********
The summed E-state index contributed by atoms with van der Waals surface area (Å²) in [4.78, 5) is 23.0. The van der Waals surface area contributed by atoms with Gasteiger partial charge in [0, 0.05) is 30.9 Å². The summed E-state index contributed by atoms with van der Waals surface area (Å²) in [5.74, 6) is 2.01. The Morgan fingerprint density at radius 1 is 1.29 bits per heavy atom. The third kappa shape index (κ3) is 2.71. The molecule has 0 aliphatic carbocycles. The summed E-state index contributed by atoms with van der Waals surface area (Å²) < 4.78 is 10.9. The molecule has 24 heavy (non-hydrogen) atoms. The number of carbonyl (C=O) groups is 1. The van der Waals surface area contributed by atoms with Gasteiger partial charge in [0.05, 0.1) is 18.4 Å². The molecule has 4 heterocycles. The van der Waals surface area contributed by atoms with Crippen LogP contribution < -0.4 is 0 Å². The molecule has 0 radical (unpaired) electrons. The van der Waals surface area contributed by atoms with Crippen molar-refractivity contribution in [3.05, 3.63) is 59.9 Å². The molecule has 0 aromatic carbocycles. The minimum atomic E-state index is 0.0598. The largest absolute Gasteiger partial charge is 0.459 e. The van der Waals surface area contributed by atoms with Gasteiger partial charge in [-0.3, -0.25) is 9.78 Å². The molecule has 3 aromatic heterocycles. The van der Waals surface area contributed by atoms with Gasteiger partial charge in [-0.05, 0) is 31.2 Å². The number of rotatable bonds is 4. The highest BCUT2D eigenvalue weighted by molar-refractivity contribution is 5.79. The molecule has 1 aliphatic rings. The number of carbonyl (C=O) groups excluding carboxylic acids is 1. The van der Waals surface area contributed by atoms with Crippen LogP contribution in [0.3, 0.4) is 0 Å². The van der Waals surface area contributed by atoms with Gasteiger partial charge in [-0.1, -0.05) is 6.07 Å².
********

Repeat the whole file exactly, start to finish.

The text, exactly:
The summed E-state index contributed by atoms with van der Waals surface area (Å²) in [4.78, 5) is 23.0. The van der Waals surface area contributed by atoms with Gasteiger partial charge in [0, 0.05) is 30.9 Å². The summed E-state index contributed by atoms with van der Waals surface area (Å²) in [5.74, 6) is 2.01. The Morgan fingerprint density at radius 1 is 1.29 bits per heavy atom. The third kappa shape index (κ3) is 2.71. The molecule has 0 aliphatic carbocycles. The summed E-state index contributed by atoms with van der Waals surface area (Å²) < 4.78 is 10.9. The molecule has 24 heavy (non-hydrogen) atoms. The number of carbonyl (C=O) groups is 1. The van der Waals surface area contributed by atoms with Gasteiger partial charge in [0.05, 0.1) is 18.4 Å². The molecule has 4 heterocycles. The van der Waals surface area contributed by atoms with Crippen LogP contribution < -0.4 is 0 Å². The molecule has 0 radical (unpaired) electrons. The van der Waals surface area contributed by atoms with Crippen molar-refractivity contribution in [3.05, 3.63) is 59.9 Å². The molecule has 0 aromatic carbocycles. The minimum atomic E-state index is 0.0598. The largest absolute Gasteiger partial charge is 0.459 e. The van der Waals surface area contributed by atoms with Gasteiger partial charge in [-0.3, -0.25) is 9.78 Å². The molecule has 3 aromatic heterocycles. The van der Waals surface area contributed by atoms with Gasteiger partial charge in [-0.05, 0) is 31.2 Å². The number of rotatable bonds is 4. The highest BCUT2D eigenvalue weighted by molar-refractivity contribution is 5.79. The molecule has 1 aliphatic rings. The number of carbonyl (C=O) groups excluding carboxylic acids is 1. The van der Waals surface area contributed by atoms with Crippen LogP contribution in [0.3, 0.4) is 0 Å². The van der Waals surface area contributed by atoms with Gasteiger partial charge in [-0.1, -0.05) is 6.07 Å².